Woman’s Disappearance Echoes Earlier Mystery in Nevada Desert


Down a dead-end road, behind the glitter of the city’s casinos, the fading pink garage doors of a storage business stand closed, their interiors hidden from the desert sun.

Police Det. Mark Reddon has stared at the row of doors, wondering.

He has read the investigative reports, the witness statements. He knows what people have told police about the owner of the storage business and about three people who have vanished.

He wonders if that mystery will ever be unraveled.


“More than likely,” he says, “we’re not going to be able to solve this until we find a body.”


At first, Diana Leone’s disappearance in February 2000 was hardly noticed. After all, she had left the man she lived with, David Lee Morgan, many times before, but always came back. Months went by and no one seemed to care that the mother of two was gone.

Reddon got the case eight months after the 36-year-old woman was last seen.

Something was off. Morgan, owner of the storage business where he and Leone had lived for years, didn’t want to talk. He told friends his girlfriend had run off with another man.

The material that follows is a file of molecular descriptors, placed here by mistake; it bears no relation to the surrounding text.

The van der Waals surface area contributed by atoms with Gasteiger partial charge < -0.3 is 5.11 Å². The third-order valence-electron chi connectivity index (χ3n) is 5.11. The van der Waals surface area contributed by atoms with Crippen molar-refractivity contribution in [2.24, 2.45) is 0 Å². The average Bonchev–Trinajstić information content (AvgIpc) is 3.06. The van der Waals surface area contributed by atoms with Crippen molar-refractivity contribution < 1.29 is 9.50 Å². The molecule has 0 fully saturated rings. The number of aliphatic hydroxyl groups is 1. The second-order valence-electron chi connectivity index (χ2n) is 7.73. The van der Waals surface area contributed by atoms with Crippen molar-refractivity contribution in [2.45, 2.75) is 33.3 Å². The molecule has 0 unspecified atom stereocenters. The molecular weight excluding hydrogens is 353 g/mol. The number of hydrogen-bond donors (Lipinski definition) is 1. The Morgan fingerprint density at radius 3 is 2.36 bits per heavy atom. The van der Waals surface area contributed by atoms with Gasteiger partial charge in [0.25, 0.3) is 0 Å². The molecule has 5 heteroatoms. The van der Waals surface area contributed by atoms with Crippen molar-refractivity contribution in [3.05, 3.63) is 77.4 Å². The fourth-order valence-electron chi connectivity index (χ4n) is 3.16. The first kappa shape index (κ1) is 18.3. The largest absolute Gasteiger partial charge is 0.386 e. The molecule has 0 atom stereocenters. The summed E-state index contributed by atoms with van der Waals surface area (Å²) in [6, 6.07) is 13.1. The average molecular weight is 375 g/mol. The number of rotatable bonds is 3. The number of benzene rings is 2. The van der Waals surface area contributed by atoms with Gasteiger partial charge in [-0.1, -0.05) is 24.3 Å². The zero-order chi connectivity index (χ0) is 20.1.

But as Reddon delved deeper into Morgan’s background, he uncovered a startling mystery: Morgan’s second wife, Marie, had disappeared in 1980 and her lover hadn’t been heard from since.

What had happened to them? And why, 20 years later, did another woman disappear?



As a businessman, David Lee Morgan was tough, said Keith Grimes, his former business consultant. “When somebody missed their rent he’d take their stuff and throw it away,” Grimes said.

Morgan was a big talker, but Grimes never quite knew if he was serious, especially when he mentioned there was a reason why there were so many bumps in the desert.

Although police said they are investigating Morgan, they aren’t naming him as a suspect.

Morgan didn’t return several phone calls seeking comment. His lawyer, Tom Pitaro, said neither he nor his client would comment.


Diana Leone first met Morgan when she was 17. He was 50. Her sister’s boss introduced the two and soon Leone began working for Morgan at Aabacus Storage, collecting rent and answering the phone.

When she was 19, she moved in with him and his two children from a previous marriage. Soon, the couple had two children of their own. After a few years, the family moved from their home to the second floor of the storage business, not far from the Las Vegas Strip.